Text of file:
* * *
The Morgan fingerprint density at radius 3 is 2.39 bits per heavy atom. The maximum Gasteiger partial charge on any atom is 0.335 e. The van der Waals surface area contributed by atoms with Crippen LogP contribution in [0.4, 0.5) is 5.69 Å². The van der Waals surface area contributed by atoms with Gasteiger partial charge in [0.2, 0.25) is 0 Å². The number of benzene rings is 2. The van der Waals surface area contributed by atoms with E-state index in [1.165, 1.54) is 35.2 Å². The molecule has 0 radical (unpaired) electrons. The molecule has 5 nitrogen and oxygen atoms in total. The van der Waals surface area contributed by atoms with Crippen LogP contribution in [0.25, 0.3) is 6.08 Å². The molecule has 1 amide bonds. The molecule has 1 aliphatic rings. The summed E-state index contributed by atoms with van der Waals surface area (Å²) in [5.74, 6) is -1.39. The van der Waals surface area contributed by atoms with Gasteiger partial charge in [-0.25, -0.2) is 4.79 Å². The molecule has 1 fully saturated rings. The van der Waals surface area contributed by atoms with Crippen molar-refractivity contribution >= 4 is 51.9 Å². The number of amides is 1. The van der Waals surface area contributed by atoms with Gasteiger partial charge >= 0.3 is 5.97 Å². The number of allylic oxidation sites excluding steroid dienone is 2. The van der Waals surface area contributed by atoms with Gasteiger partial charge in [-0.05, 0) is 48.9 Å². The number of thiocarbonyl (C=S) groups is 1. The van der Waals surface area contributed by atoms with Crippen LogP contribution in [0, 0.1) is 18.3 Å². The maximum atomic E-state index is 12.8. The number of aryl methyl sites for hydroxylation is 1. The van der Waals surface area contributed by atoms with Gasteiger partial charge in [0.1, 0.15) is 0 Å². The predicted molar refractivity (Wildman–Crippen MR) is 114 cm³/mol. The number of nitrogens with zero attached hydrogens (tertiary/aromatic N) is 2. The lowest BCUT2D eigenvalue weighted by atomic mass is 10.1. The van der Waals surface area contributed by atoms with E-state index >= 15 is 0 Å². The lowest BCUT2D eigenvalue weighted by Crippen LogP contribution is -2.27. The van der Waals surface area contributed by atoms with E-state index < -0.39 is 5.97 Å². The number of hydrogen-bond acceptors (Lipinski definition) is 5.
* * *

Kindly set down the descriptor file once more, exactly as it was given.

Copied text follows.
The Morgan fingerprint density at radius 3 is 2.39 bits per heavy atom. The maximum Gasteiger partial charge on any atom is 0.335 e. The van der Waals surface area contributed by atoms with Crippen LogP contribution in [0.4, 0.5) is 5.69 Å². The van der Waals surface area contributed by atoms with Gasteiger partial charge in [0.2, 0.25) is 0 Å². The number of benzene rings is 2. The van der Waals surface area contributed by atoms with E-state index in [1.165, 1.54) is 35.2 Å². The molecule has 0 radical (unpaired) electrons. The molecule has 5 nitrogen and oxygen atoms in total. The van der Waals surface area contributed by atoms with Crippen LogP contribution in [0.25, 0.3) is 6.08 Å². The molecule has 1 amide bonds. The molecule has 1 aliphatic rings. The summed E-state index contributed by atoms with van der Waals surface area (Å²) in [5.74, 6) is -1.39. The van der Waals surface area contributed by atoms with Gasteiger partial charge in [-0.25, -0.2) is 4.79 Å². The molecule has 1 fully saturated rings. The van der Waals surface area contributed by atoms with Crippen molar-refractivity contribution >= 4 is 51.9 Å². The number of amides is 1. The van der Waals surface area contributed by atoms with Gasteiger partial charge >= 0.3 is 5.97 Å². The number of allylic oxidation sites excluding steroid dienone is 2. The van der Waals surface area contributed by atoms with Gasteiger partial charge in [-0.05, 0) is 48.9 Å². The number of thiocarbonyl (C=S) groups is 1. The van der Waals surface area contributed by atoms with Crippen LogP contribution in [0, 0.1) is 18.3 Å². The maximum atomic E-state index is 12.8. The number of aryl methyl sites for hydroxylation is 1. The van der Waals surface area contributed by atoms with Gasteiger partial charge in [0.1, 0.15) is 0 Å². The predicted molar refractivity (Wildman–Crippen MR) is 114 cm³/mol. The number of nitrogens with zero attached hydrogens (tertiary/aromatic N) is 2. The lowest BCUT2D eigenvalue weighted by atomic mass is 10.1. The van der Waals surface area contributed by atoms with E-state index >= 15 is 0 Å². The lowest BCUT2D eigenvalue weighted by Crippen LogP contribution is -2.27. The van der Waals surface area contributed by atoms with E-state index < -0.39 is 5.97 Å². The number of hydrogen-bond acceptors (Lipinski definition) is 5.